Assistant Professor Benjamin Sanchez

Electrical and computer engineering assistant professor Benjamin Sanchez recently accepted a research contract with major semiconductor company, Maxim Integrated, to develop a next-generation wearable bioimpedance device. 

Military and medical professionals have been using wearable technology for decades, however, it has only recently been made available to the public. Consumers are likely most familiar with devices that track information such as calories burned or daily steps taken. While this information may be useful, it provides little insight into the health condition of that individual. Sanchez’s lab is working to bridge this gap by developing a device that will provide meaningful clinical outcomes. 

“This research contract will allow us to explore possibilities for a new generation of wearable devices using Maxim Integrated’s technology. We are working to provide clinically accurate health-related data that can be worn on the wrist or as a patch,” Sanchez said.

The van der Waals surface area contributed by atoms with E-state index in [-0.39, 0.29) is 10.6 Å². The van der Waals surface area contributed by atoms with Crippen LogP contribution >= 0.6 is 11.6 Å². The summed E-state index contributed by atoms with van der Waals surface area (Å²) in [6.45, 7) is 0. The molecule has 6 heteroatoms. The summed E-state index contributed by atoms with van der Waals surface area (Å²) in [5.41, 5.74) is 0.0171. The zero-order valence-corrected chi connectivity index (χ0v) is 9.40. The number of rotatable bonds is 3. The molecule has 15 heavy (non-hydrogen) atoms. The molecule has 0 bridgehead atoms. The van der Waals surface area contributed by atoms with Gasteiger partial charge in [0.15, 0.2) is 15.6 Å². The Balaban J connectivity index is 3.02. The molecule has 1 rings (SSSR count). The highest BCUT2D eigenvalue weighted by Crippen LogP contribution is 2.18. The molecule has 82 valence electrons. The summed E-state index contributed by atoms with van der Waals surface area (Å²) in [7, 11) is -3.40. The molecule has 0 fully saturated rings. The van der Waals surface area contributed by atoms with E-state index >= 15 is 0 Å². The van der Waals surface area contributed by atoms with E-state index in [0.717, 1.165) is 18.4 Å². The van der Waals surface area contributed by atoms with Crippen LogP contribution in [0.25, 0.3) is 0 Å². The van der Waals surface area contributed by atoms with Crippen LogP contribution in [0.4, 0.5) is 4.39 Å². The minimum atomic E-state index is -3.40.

This was first achieved by Apple when it built electrocardiogram technology into its watch to track symptoms such as rapid or skipped heartbeats. Its ECG function uses three electrodes to allow consumers to capture and record their symptoms. Sanchez’s team is exploring potential applications for a wearable technology that uses four electrodes.

The project will be split into two phases. The first is investigational and will focus on characterization and bench performance testing. After this initial phase, Sanchez anticipates his lab will develop a case use.

Sanchez expects to see significant advancements in this technology over the next ten years and hopes that his lab will be at the forefront of the change.

Learn more about Sanchez’s lab here